This post is part of WRI’s blog series, The Trump Administration. The series analyzes policies and actions by the administration and their implications for climate change, energy, economics and more.

The U.S. Congress, with President Trump’s help, recently eliminated rules to reduce corruption in the global oil, gas and mining industries.

Until last week, SEC regulations on Section 1504 of the Dodd-Frank Wall Street Reform and Consumer Protection Act required that oil, natural gas and mineral extraction companies begin reporting payments made to foreign governments. Congress, with sign-off from President Trump, eliminated Section 1504 last week.

The rules, for example, would have required companies to make public how much they paid the government of Angola for the right to extract oil, or the government of Turkmenistan for the right to tap into the nation’s gas reserves. Secrecy around such payments can fuel corruption and hinder the ability of citizens to benefit from government revenues.

Secrecy Breeds Corruption, Poverty and Insecurity

Countries that discover valuable natural resources are often cursed by increased poverty, wealth inequality and conflict, a phenomenon referred to as the “resource curse.”  In Nigeria, for example, the percentage of people in poverty has doubled since the 1980s (from around 30 to 60 percent of the population), despite the fact that the country received hundreds of billions of dollars in oil-related revenue. In many countries rich in natural resources like Nigeria, a small group of elites benefit from the extraction and sale of assets while the majority of citizens remain poor.   

While several factors contribute to whether citizens benefit or suffer from the discovery of natural resources, one very important one is corruption. Corruption allows officials to divert resources for personal gain through bribes, embezzlement or kickbacks. According to Nigeria’s auditor general, $16 billion in oil revenue went missing in 2014 alone.  Section 1504 of the Dodd-Frank Act was meant to reduce such corruption by increasing transparency. Information about how much money the government receives from oil, gas or mining companies can help citizens understand the financial arrangements their government has entered into, track the use of these resources and hold officials accountable.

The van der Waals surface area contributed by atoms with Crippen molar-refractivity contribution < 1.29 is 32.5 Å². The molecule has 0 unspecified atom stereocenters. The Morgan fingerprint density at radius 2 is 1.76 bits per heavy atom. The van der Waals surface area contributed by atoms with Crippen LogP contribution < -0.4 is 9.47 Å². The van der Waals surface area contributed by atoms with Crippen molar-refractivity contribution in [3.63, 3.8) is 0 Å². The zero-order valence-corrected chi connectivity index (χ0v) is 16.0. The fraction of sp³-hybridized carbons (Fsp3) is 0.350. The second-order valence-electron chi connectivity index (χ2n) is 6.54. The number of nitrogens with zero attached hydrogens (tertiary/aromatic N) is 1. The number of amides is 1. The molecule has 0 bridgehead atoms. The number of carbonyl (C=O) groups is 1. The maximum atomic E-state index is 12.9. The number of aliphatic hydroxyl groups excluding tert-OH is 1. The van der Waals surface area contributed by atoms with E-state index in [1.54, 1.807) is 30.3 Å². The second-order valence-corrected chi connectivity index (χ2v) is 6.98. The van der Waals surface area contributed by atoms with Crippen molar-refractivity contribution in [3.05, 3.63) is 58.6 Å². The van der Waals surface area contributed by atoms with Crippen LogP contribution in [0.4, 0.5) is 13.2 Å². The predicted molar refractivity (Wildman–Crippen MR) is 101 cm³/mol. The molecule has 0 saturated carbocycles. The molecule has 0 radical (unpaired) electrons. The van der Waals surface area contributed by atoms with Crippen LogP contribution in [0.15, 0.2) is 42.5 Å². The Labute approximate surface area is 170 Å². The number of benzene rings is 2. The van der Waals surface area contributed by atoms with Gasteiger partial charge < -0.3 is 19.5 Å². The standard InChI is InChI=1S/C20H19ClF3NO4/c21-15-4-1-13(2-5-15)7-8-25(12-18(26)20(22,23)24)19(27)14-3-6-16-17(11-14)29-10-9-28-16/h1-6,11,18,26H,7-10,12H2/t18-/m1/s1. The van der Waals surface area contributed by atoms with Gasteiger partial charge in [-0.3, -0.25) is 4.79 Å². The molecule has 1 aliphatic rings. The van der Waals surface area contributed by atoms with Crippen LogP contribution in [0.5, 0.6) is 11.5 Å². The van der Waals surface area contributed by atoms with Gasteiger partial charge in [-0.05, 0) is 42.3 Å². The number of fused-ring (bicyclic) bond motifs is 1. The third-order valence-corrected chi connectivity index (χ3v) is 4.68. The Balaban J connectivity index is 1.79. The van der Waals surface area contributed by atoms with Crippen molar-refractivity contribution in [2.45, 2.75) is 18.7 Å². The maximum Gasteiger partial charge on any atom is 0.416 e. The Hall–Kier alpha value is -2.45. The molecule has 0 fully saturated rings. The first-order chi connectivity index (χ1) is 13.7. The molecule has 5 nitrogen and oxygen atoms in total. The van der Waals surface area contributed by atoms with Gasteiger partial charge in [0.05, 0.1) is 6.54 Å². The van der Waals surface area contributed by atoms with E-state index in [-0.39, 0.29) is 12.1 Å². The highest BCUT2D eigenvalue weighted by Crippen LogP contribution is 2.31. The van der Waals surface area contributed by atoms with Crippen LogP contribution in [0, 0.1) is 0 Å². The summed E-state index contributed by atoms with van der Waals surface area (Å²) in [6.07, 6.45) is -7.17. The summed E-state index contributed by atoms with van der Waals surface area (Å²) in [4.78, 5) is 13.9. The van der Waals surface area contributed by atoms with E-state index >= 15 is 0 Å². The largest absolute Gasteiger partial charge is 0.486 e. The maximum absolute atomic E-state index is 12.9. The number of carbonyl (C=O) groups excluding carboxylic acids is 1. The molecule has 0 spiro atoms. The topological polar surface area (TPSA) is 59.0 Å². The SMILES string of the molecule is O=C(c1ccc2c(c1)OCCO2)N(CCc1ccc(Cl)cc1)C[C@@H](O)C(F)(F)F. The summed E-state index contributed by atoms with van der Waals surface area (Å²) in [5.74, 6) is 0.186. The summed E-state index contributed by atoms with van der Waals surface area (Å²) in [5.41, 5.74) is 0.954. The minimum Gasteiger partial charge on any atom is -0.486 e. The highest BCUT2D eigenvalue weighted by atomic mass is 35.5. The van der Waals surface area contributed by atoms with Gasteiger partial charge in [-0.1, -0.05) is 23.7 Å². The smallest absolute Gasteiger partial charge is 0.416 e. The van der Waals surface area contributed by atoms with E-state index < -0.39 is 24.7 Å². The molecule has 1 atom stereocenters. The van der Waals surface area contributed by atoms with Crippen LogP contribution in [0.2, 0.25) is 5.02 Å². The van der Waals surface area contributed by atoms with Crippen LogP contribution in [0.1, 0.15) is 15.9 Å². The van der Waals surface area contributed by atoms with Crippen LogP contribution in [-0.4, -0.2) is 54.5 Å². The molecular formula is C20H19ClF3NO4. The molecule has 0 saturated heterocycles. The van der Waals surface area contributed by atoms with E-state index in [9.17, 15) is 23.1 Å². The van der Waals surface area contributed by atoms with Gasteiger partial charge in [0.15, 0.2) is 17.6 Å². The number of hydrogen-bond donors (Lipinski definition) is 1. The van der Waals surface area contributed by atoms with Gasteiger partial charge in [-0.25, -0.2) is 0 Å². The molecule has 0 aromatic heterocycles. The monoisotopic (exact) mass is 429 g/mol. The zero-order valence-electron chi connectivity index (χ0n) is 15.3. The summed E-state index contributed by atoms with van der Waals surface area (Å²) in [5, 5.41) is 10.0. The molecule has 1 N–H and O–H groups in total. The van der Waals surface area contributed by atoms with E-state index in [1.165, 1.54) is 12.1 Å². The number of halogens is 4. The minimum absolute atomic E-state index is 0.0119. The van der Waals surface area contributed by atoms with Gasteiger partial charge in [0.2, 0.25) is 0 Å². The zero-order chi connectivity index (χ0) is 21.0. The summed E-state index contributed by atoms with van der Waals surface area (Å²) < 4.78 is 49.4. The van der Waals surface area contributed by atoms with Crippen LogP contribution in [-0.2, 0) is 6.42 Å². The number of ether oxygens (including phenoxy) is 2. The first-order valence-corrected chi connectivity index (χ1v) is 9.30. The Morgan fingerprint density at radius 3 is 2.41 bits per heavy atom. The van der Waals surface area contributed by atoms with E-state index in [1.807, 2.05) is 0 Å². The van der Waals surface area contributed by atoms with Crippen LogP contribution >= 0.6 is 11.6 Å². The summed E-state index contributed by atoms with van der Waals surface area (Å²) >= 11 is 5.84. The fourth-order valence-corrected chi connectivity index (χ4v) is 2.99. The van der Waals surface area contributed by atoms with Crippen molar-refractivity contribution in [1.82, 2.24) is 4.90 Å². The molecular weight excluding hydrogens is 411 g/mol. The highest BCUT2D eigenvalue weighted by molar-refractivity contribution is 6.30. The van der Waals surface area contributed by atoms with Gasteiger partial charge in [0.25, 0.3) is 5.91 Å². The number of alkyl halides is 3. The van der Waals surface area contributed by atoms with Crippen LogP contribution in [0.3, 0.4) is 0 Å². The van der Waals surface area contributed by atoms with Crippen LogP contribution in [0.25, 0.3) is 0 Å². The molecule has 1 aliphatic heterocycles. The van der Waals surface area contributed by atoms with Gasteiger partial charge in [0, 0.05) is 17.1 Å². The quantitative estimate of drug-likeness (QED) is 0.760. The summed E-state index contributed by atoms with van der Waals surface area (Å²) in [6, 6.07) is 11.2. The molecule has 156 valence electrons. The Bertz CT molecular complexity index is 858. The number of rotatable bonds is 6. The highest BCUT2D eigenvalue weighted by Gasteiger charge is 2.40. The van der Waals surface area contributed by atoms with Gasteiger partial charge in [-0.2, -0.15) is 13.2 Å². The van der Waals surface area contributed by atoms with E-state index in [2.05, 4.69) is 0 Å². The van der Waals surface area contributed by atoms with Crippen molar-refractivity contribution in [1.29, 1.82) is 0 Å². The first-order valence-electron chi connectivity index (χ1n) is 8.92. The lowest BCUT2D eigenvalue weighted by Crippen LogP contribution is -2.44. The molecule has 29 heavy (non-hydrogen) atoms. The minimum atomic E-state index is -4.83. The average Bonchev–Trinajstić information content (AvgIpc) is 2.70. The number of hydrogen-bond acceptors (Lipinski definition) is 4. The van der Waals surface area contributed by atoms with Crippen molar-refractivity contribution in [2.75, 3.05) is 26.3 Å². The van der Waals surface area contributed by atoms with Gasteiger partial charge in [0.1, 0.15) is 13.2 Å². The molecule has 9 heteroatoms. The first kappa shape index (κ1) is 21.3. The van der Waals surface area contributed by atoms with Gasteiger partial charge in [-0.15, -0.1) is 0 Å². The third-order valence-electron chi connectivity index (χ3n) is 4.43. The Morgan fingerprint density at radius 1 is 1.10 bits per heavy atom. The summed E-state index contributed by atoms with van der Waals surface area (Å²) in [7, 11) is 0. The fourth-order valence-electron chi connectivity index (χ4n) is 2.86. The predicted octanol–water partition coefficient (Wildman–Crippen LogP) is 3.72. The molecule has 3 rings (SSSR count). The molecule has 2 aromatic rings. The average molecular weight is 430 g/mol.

Several oil companies fought long and hard against the regulations to implement Section 1504, including Exxon-Mobil, one of the world’s largest oil companies, then headed by now-Secretary of State Rex Tillerson. These companies argued the SEC rule would damage their competitiveness. However, the rule would have covered not only U.S. companies, but all companies listed with the SEC, including China’s CNOOC and Brazil’s Petrobras. In addition, similar laws now exist for companies listed in the European Union and Canada. With Section 1504, essentially all major oil companies would have been subject to the same rules, undermining the competition argument. Now, SEC-listed companies will fall behind their counterparts on efforts for transparency.

Pushing for Greater Transparency

In the vacuum left by the rollback of Section 1504, other actors can push these extractive companies to disclose payments to governments.

The most important set are the governments and citizens of countries where extractives companies invest. Governments themselves can choose to disclose payments received by companies; they do not need companies to take the first step. Many countries are improving their commitments to transparency through international initiatives like the Extractive Industries Transparency Initiative or the Open Government Partnership. Committing to strong national legislation on transparency and strong systems to implement such legislation can go a long way toward stemming corruption. Citizens can push their governments to take such action.

The institutions and individuals that invest in extractive companies can also play an important role. The SEC regulations would have provided more information to investors, who are increasingly interested in understanding the impact of their investments on people and the environment. This is not just a philanthropic act. Companies caught engaging in controversial or illegal activities can end up suffering financially, which can impact investors. A prudent investor may now choose to invest in companies following the more rigorous rules of the European or Canadian stock exchanges. Some financial actors, such as the International Finance Corporation, have already begun requiring payment disclosures for any extractives-related activities they invest in.

Finally, extractive companies themselves can voluntarily commit to publishing what they pay, thus embracing a more positive role in the fight for shared prosperity and against global corruption.

Congress and Trump may have squelched Section 1504 of Dodd-Frank, but the struggle is far from over. Foreign governments, investors and citizens wield tremendous power, and can take it upon themselves to help transform the industry.